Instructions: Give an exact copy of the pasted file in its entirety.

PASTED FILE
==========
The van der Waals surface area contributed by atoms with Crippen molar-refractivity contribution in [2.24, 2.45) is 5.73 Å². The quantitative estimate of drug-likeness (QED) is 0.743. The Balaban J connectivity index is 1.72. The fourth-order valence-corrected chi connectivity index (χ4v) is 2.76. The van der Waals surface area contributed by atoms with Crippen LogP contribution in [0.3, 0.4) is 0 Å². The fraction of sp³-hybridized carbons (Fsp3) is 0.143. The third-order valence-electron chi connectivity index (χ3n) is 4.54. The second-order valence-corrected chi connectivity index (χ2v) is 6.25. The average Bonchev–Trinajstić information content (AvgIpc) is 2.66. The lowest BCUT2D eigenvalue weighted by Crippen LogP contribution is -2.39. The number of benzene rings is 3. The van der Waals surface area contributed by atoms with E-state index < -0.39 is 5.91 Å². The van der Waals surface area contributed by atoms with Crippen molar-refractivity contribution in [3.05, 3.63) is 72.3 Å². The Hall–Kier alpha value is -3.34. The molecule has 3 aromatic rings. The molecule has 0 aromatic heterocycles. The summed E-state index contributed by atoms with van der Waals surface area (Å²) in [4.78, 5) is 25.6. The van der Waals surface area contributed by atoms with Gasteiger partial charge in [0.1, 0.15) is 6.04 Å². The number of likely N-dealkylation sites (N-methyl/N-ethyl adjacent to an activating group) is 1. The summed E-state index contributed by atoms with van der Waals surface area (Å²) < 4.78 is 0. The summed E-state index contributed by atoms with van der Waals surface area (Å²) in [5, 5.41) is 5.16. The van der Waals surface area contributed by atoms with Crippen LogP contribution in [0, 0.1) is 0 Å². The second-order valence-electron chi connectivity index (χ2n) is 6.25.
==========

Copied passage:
The van der Waals surface area contributed by atoms with Crippen molar-refractivity contribution in [2.24, 2.45) is 5.73 Å². The quantitative estimate of drug-likeness (QED) is 0.743. The Balaban J connectivity index is 1.72. The fourth-order valence-corrected chi connectivity index (χ4v) is 2.76. The van der Waals surface area contributed by atoms with Crippen LogP contribution in [0.3, 0.4) is 0 Å². The fraction of sp³-hybridized carbons (Fsp3) is 0.143. The third-order valence-electron chi connectivity index (χ3n) is 4.54. The second-order valence-corrected chi connectivity index (χ2v) is 6.25. The average Bonchev–Trinajstić information content (AvgIpc) is 2.66. The lowest BCUT2D eigenvalue weighted by Crippen LogP contribution is -2.39. The number of benzene rings is 3. The van der Waals surface area contributed by atoms with E-state index < -0.39 is 5.91 Å². The van der Waals surface area contributed by atoms with Crippen molar-refractivity contribution in [3.05, 3.63) is 72.3 Å². The Hall–Kier alpha value is -3.34. The molecule has 3 aromatic rings. The molecule has 0 aromatic heterocycles. The summed E-state index contributed by atoms with van der Waals surface area (Å²) in [4.78, 5) is 25.6. The van der Waals surface area contributed by atoms with Gasteiger partial charge in [0.1, 0.15) is 6.04 Å². The number of likely N-dealkylation sites (N-methyl/N-ethyl adjacent to an activating group) is 1. The summed E-state index contributed by atoms with van der Waals surface area (Å²) < 4.78 is 0. The summed E-state index contributed by atoms with van der Waals surface area (Å²) in [5, 5.41) is 5.16. The van der Waals surface area contributed by atoms with Crippen LogP contribution in [0, 0.1) is 0 Å². The second-order valence-electron chi connectivity index (χ2n) is 6.25.